Tuesday, May 05, 2015

What does the Jewish Nakba mean to you?

Iraqi Jewish refugee with suitcase, 1951

The merry month of May is upon us, and thoughts on the anti-Zionist lunatic fringe turn to Nakba Day on May 14. Time for the Zochrot organization to plan their annual stunt in memory of the ‘catastrophe’ or Nakba, of the flight of 600, 000 Palestinian Arabs and the creation of Israel 67 years ago. Lyn Julius has already clashed with Zochrot, as recounted in the Times of Israel:

This year activists are organizing a ‘Public Apology Ceremony‘, funded by EU money and the lucre of earnest but misguided churches and NGOs, to commemorate the Nakba at the former site of the village of Lubya, near Tiberias. The organization says that the ceremony is to apologize for Israel planting trees in the area.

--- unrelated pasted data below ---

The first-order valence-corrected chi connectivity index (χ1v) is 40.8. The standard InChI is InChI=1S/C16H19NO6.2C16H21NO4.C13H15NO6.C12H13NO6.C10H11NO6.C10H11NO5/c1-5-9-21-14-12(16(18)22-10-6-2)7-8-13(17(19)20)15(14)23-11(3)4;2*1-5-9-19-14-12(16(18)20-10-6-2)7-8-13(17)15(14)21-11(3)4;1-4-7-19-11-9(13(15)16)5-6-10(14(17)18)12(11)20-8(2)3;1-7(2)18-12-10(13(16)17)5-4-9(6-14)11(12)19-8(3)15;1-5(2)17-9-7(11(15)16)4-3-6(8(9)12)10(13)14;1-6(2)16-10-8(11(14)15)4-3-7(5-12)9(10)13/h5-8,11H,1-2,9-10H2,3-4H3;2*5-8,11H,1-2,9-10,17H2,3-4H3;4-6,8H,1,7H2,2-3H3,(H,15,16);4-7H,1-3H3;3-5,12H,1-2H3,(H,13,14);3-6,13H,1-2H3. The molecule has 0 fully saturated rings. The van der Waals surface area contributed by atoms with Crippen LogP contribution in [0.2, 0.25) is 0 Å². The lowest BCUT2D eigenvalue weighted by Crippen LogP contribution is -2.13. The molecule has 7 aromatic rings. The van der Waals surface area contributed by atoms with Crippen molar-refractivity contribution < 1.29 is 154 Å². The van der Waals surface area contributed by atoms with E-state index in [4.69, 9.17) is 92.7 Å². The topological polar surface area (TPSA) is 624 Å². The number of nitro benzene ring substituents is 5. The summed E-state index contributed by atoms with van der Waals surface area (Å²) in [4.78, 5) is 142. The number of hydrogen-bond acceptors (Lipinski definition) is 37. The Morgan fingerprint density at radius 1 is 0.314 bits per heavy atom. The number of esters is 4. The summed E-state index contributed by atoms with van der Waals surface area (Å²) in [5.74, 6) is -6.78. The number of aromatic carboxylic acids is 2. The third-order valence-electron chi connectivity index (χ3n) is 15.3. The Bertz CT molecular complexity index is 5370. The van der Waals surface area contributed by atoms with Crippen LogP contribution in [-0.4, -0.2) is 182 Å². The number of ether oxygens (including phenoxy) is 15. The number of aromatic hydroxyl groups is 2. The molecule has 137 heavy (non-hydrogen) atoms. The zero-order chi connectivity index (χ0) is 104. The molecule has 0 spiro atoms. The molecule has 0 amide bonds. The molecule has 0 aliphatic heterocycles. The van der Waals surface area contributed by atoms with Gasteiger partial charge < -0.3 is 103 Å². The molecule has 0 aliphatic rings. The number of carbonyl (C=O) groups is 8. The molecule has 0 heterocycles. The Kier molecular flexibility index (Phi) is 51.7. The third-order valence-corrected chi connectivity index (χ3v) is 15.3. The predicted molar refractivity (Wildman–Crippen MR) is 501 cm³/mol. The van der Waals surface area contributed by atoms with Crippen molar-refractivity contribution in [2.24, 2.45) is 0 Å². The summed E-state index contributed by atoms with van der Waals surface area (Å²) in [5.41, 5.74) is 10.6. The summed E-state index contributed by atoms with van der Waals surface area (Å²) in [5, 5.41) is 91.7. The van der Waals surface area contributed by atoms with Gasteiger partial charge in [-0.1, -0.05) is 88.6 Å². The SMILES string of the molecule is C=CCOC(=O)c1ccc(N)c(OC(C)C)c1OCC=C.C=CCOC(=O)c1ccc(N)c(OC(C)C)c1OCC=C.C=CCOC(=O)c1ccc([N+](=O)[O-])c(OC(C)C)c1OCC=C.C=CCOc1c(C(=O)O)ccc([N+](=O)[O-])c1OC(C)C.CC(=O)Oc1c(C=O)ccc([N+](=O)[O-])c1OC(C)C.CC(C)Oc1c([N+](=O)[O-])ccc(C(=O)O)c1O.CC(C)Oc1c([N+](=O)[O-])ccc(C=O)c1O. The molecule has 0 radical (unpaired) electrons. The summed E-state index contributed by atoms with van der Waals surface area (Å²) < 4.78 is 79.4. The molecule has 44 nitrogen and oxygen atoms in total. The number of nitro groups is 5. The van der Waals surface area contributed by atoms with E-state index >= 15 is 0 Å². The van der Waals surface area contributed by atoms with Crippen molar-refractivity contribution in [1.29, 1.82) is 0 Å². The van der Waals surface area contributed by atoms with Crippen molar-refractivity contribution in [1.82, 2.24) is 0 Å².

Last year they held a conference at Tel Aviv university, the putative site of the ruined Arab village of Sheikh Munis. There Zochrot laid out their ugly vision of what ‘the right of return’ for Palestinian Arabs to what is now Israel would mean. It was, in anybody’s book, a recipe for bloodshed and mayhem. Zochrot have produced a short video clip to promote their mission: “So wait a moment, what is the Nakba?” Unsuspecting Israelis strolling on the Tel Aviv tayelet are quizzed on what the Nakba means to them.